Script: Listening Exercise 193

Script: Listening Exercise 193

Content Creator
John Millen used to teach English and French in a secondary school in the UK. He believes telling others about a good book is a brilliant thing to do.
SPITTING FEATHERS

Voice: The expression 'spitting feathers' has two meanings that are completely unconnected. It can mean to be extremely thirsty, or it can mean to be angry and upset.

The origin of the first meaning is easy to imagine. Your mouth is so dry that it feels as if it’s full of feathers and you just want to get rid of them. So you spit them out. The origins of the second meaning is a bit more difficult to trace, but certain experts suggest it comes from the idea of a person getting so angry that they spit flecks of sputum from their mouth that look like little feathers! Not a pretty picture, but it makes sense.

Listen to these two people who are both spitting feathers for some reason. What’s got them like this?

Conversation one. Mrs Wong is in a very bad mood when her husband gets home from work.

Mrs Wong: I've been spitting feathers all day! The man from the kitchen company was supposed to arrive to do the tiling at nine o’clock this morning. My phone rang at five past and it was him saying he’d been delayed picking up the tiles from the shop on Lockhart Road. He said he'd be here just before ten.

Ten o'clock came and went. No tiler. He rang at half past to say the tiles had just arrived at the shop and they were unpacking them. He'd be here just after eleven.

I sat here, and of course he didn't arrive. I was really starting to spit feathers by now. No phone call, so I rang him. They'd finally put the tiles in his van and he was just setting off.

Ten minutes later, I got another call. They'd just put the last box of tiles in the van, when he noticed they were the wrong tiles! They had to unload the lot, and load the right ones. He promised to be here at twelve. Nothing. He rang about quarter past twelve to say they couldn't find the tiles we'd chosen.

The supplier hadn't sent them to the shop. But they’d noticed their mistake and the tiles were on their way. He would ring me when they arrived. Two o'clock. Three o'clock. He finally rang me at ten to four saying the tiles had just arrived, and the shop was just sorting them out. He said he'd be here at five.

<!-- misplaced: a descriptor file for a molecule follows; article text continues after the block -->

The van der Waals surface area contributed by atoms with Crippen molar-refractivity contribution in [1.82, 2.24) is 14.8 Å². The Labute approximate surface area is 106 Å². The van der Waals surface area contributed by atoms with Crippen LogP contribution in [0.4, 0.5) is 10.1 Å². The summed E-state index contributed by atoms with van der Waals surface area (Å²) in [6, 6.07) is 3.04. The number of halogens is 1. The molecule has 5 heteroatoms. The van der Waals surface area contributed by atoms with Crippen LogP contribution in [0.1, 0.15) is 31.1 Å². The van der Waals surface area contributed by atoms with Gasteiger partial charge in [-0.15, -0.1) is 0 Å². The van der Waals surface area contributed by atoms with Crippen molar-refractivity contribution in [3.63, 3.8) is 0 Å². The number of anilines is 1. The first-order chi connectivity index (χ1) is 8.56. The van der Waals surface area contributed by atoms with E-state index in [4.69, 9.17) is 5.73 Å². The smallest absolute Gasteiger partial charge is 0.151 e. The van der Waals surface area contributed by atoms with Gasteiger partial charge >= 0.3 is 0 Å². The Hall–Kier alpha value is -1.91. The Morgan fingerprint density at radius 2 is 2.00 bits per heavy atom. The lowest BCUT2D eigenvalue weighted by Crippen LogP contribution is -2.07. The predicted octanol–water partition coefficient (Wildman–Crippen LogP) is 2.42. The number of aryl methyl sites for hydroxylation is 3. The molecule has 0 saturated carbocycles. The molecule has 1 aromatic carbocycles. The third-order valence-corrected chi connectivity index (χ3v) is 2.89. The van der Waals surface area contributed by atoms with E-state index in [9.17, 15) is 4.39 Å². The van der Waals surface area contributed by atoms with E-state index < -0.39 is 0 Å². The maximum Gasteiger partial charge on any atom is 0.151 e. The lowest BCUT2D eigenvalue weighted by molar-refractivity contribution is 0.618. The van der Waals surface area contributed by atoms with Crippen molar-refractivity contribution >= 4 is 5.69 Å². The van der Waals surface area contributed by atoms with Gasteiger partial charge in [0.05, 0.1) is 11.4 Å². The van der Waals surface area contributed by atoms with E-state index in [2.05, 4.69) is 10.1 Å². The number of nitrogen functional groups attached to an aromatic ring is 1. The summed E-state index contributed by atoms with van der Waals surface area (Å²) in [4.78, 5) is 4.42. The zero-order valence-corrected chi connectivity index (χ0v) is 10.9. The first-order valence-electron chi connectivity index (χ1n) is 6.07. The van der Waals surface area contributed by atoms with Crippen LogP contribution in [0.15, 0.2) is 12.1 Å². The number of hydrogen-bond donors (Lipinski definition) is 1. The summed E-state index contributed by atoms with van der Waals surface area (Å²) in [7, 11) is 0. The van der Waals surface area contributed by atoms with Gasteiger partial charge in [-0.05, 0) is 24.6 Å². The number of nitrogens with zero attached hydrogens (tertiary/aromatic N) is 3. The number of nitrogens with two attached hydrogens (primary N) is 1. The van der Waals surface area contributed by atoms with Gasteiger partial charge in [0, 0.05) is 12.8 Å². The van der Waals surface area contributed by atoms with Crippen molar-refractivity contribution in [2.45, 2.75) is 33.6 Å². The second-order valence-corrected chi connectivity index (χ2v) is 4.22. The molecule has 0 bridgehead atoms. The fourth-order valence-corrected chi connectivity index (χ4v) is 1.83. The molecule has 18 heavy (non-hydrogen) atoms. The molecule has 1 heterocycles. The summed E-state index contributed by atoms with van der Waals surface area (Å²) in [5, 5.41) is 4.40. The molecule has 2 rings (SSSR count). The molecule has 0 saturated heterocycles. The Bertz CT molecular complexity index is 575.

I was livid and told him not to bother. I've wasted a complete day and missed deadlines at work because of this. I called the boss of the kitchen company and I'm waiting for him to call me now. I fully intend to give him a piece of my mind.

Voice: Conversation two. David arrives in the coffee shop after work to meet up with his good friend, Donna. He’s very pleased to see her.

David: Am I glad to see you! What an afternoon it's been. You know I was giving a presentation for the board of directors? I thought it would last about sixty minutes but they kept me talking for two and a half hours! My presentation went on a bit longer than I had planned, and when I'd finished they started bombarding me with questions.

I hadn't brought any water or anything to drink with me. At the end of my talk I was spitting feathers, but I just had to go on. My mouth was as dry as the bottom of a canary's cage, but I couldn’t stop talking. I felt really awkward.

Mrs Chung could see I was a bit uncomfortable, but she just kept glaring at me. At the end of the meeting she just walked out of the room. So rude.

So I’m desperate for a big cup of tea. I'm still spitting feathers even though I eventually drank some water. I suppose I still feel a bit on edge. I might have a juice as well as tea. What can I get you? It's my treat.

Comments

To post comments please
register or